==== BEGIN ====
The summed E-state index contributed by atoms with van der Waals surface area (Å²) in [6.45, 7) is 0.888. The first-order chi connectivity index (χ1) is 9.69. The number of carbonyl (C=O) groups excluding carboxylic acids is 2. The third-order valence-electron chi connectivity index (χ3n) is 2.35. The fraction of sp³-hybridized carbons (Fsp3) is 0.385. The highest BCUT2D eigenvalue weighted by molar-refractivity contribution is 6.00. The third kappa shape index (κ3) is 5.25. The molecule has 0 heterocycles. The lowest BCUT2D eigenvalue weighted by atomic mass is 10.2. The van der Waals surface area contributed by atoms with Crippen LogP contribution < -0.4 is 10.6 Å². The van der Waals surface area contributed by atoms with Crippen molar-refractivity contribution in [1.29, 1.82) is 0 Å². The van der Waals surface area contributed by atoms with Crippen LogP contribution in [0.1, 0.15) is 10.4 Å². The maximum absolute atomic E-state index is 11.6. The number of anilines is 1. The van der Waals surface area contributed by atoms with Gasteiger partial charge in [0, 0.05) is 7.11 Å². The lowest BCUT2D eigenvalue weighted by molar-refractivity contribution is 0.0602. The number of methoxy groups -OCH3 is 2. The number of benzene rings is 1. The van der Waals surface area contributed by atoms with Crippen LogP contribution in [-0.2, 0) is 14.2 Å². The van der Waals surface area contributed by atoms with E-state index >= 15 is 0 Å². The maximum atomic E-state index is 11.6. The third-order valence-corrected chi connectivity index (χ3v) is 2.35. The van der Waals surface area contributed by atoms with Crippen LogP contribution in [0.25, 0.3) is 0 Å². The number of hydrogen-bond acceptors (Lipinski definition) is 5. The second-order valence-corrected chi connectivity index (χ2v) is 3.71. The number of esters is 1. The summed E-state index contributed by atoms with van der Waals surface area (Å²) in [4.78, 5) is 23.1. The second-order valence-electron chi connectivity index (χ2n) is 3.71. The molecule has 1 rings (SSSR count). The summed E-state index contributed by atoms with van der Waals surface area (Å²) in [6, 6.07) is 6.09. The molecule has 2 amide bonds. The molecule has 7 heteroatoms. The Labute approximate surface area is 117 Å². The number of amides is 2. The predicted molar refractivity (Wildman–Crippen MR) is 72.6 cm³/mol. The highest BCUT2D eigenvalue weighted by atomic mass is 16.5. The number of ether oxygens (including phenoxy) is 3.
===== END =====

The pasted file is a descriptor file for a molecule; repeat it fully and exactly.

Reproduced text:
The summed E-state index contributed by atoms with van der Waals surface area (Å²) in [6.45, 7) is 0.888. The first-order chi connectivity index (χ1) is 9.69. The number of carbonyl (C=O) groups excluding carboxylic acids is 2. The third-order valence-electron chi connectivity index (χ3n) is 2.35. The fraction of sp³-hybridized carbons (Fsp3) is 0.385. The highest BCUT2D eigenvalue weighted by molar-refractivity contribution is 6.00. The third kappa shape index (κ3) is 5.25. The molecule has 0 heterocycles. The lowest BCUT2D eigenvalue weighted by atomic mass is 10.2. The van der Waals surface area contributed by atoms with Crippen LogP contribution < -0.4 is 10.6 Å². The van der Waals surface area contributed by atoms with Crippen molar-refractivity contribution in [1.29, 1.82) is 0 Å². The van der Waals surface area contributed by atoms with Crippen LogP contribution in [0.1, 0.15) is 10.4 Å². The maximum absolute atomic E-state index is 11.6. The number of anilines is 1. The van der Waals surface area contributed by atoms with Gasteiger partial charge in [0, 0.05) is 7.11 Å². The lowest BCUT2D eigenvalue weighted by molar-refractivity contribution is 0.0602. The number of methoxy groups -OCH3 is 2. The number of benzene rings is 1. The van der Waals surface area contributed by atoms with Crippen LogP contribution in [-0.2, 0) is 14.2 Å². The van der Waals surface area contributed by atoms with E-state index >= 15 is 0 Å². The maximum atomic E-state index is 11.6. The third-order valence-corrected chi connectivity index (χ3v) is 2.35. The van der Waals surface area contributed by atoms with Crippen LogP contribution in [0.25, 0.3) is 0 Å². The number of hydrogen-bond acceptors (Lipinski definition) is 5. The second-order valence-corrected chi connectivity index (χ2v) is 3.71. The number of esters is 1. The summed E-state index contributed by atoms with van der Waals surface area (Å²) in [4.78, 5) is 23.1. The second-order valence-electron chi connectivity index (χ2n) is 3.71. The molecule has 1 rings (SSSR count). The summed E-state index contributed by atoms with van der Waals surface area (Å²) in [6, 6.07) is 6.09. The molecule has 2 amide bonds. The molecule has 7 heteroatoms. The Labute approximate surface area is 117 Å². The number of amides is 2. The predicted molar refractivity (Wildman–Crippen MR) is 72.6 cm³/mol. The highest BCUT2D eigenvalue weighted by atomic mass is 16.5. The number of ether oxygens (including phenoxy) is 3.